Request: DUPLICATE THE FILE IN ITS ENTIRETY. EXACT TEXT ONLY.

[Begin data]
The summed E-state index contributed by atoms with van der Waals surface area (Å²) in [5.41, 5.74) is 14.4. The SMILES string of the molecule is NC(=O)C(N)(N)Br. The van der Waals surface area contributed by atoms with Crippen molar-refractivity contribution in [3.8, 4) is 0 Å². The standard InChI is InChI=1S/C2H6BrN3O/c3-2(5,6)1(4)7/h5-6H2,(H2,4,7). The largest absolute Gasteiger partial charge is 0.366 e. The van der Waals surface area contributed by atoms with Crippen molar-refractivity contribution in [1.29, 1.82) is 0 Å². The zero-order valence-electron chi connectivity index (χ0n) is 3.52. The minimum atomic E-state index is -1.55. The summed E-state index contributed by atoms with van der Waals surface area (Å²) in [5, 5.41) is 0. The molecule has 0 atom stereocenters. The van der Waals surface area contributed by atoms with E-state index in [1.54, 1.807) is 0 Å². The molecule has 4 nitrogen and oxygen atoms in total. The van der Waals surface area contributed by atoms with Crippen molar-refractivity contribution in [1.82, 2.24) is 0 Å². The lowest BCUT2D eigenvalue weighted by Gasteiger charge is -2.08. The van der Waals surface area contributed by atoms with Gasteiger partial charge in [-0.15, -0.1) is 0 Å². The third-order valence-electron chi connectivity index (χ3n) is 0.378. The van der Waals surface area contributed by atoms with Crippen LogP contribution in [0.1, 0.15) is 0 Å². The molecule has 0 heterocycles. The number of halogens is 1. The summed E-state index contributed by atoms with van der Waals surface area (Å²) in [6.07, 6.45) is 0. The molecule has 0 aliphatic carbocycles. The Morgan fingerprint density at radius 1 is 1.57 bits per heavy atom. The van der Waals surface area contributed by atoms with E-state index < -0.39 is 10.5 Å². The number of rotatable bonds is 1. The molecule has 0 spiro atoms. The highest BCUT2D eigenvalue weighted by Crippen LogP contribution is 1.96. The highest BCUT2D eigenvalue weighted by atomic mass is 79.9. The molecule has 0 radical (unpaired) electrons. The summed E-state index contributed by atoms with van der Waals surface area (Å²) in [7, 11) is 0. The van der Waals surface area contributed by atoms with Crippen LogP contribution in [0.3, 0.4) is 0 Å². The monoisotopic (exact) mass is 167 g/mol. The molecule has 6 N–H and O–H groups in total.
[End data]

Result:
The summed E-state index contributed by atoms with van der Waals surface area (Å²) in [5.41, 5.74) is 14.4. The SMILES string of the molecule is NC(=O)C(N)(N)Br. The van der Waals surface area contributed by atoms with Crippen molar-refractivity contribution in [3.8, 4) is 0 Å². The standard InChI is InChI=1S/C2H6BrN3O/c3-2(5,6)1(4)7/h5-6H2,(H2,4,7). The largest absolute Gasteiger partial charge is 0.366 e. The van der Waals surface area contributed by atoms with Crippen molar-refractivity contribution in [1.29, 1.82) is 0 Å². The zero-order valence-electron chi connectivity index (χ0n) is 3.52. The minimum atomic E-state index is -1.55. The summed E-state index contributed by atoms with van der Waals surface area (Å²) in [5, 5.41) is 0. The molecule has 0 atom stereocenters. The van der Waals surface area contributed by atoms with E-state index in [1.54, 1.807) is 0 Å². The molecule has 4 nitrogen and oxygen atoms in total. The van der Waals surface area contributed by atoms with Crippen molar-refractivity contribution in [1.82, 2.24) is 0 Å². The lowest BCUT2D eigenvalue weighted by Gasteiger charge is -2.08. The van der Waals surface area contributed by atoms with Gasteiger partial charge in [-0.15, -0.1) is 0 Å². The third-order valence-electron chi connectivity index (χ3n) is 0.378. The van der Waals surface area contributed by atoms with Crippen LogP contribution in [0.1, 0.15) is 0 Å². The molecule has 0 heterocycles. The number of halogens is 1. The summed E-state index contributed by atoms with van der Waals surface area (Å²) in [6.07, 6.45) is 0. The molecule has 0 aliphatic carbocycles. The Morgan fingerprint density at radius 1 is 1.57 bits per heavy atom. The van der Waals surface area contributed by atoms with E-state index < -0.39 is 10.5 Å². The number of rotatable bonds is 1. The molecule has 0 spiro atoms. The highest BCUT2D eigenvalue weighted by Crippen LogP contribution is 1.96. The highest BCUT2D eigenvalue weighted by atomic mass is 79.9. The molecule has 0 radical (unpaired) electrons. The summed E-state index contributed by atoms with van der Waals surface area (Å²) in [7, 11) is 0. The van der Waals surface area contributed by atoms with Crippen LogP contribution in [0.3, 0.4) is 0 Å². The monoisotopic (exact) mass is 167 g/mol. The molecule has 6 N–H and O–H groups in total.